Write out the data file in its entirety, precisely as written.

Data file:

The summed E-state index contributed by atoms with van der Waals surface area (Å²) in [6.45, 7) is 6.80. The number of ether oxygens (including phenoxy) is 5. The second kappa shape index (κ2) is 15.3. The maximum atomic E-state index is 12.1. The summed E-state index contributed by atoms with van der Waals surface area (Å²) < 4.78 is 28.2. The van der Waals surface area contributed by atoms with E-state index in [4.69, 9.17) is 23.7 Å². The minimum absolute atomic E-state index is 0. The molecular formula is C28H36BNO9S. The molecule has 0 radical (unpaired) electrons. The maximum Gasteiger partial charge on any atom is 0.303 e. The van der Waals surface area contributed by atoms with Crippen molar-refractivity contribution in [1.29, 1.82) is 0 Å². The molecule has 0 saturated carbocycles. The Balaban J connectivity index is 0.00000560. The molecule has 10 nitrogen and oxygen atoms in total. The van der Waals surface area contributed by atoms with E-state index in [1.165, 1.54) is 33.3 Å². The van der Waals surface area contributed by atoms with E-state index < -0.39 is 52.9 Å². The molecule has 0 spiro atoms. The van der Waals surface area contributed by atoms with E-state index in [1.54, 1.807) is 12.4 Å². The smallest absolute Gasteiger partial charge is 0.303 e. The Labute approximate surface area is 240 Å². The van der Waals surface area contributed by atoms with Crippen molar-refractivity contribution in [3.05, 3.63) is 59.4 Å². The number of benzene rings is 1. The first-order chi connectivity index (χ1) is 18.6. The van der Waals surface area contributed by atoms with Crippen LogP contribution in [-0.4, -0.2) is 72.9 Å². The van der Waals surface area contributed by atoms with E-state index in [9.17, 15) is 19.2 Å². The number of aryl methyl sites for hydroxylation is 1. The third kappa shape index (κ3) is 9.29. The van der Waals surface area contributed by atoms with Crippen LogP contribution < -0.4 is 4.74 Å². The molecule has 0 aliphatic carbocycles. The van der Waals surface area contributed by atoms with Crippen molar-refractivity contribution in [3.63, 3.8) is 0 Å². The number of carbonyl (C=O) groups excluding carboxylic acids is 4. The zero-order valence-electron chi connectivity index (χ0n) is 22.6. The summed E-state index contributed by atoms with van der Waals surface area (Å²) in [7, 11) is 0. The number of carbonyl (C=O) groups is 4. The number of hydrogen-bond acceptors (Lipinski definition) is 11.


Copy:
The summed E-state index contributed by atoms with van der Waals surface area (Å²) in [6.45, 7) is 6.80. The number of ether oxygens (including phenoxy) is 5. The second kappa shape index (κ2) is 15.3. The maximum atomic E-state index is 12.1. The summed E-state index contributed by atoms with van der Waals surface area (Å²) < 4.78 is 28.2. The van der Waals surface area contributed by atoms with E-state index in [4.69, 9.17) is 23.7 Å². The minimum absolute atomic E-state index is 0. The molecular formula is C28H36BNO9S. The molecule has 0 radical (unpaired) electrons. The maximum Gasteiger partial charge on any atom is 0.303 e. The van der Waals surface area contributed by atoms with Crippen molar-refractivity contribution in [1.29, 1.82) is 0 Å². The molecule has 0 saturated carbocycles. The Balaban J connectivity index is 0.00000560. The molecule has 10 nitrogen and oxygen atoms in total. The van der Waals surface area contributed by atoms with E-state index in [1.165, 1.54) is 33.3 Å². The van der Waals surface area contributed by atoms with E-state index < -0.39 is 52.9 Å². The molecule has 0 spiro atoms. The van der Waals surface area contributed by atoms with E-state index in [1.54, 1.807) is 12.4 Å². The smallest absolute Gasteiger partial charge is 0.303 e. The Labute approximate surface area is 240 Å². The van der Waals surface area contributed by atoms with Crippen molar-refractivity contribution in [3.05, 3.63) is 59.4 Å². The number of benzene rings is 1. The first-order chi connectivity index (χ1) is 18.6. The van der Waals surface area contributed by atoms with Crippen LogP contribution in [-0.4, -0.2) is 72.9 Å². The van der Waals surface area contributed by atoms with E-state index in [9.17, 15) is 19.2 Å². The number of aryl methyl sites for hydroxylation is 1. The third kappa shape index (κ3) is 9.29. The van der Waals surface area contributed by atoms with Crippen LogP contribution < -0.4 is 4.74 Å². The molecule has 0 aliphatic carbocycles. The van der Waals surface area contributed by atoms with Crippen molar-refractivity contribution in [3.63, 3.8) is 0 Å². The number of carbonyl (C=O) groups excluding carboxylic acids is 4. The zero-order valence-electron chi connectivity index (χ0n) is 22.6. The summed E-state index contributed by atoms with van der Waals surface area (Å²) in [7, 11) is 0. The number of carbonyl (C=O) groups is 4. The number of hydrogen-bond acceptors (Lipinski definition) is 11.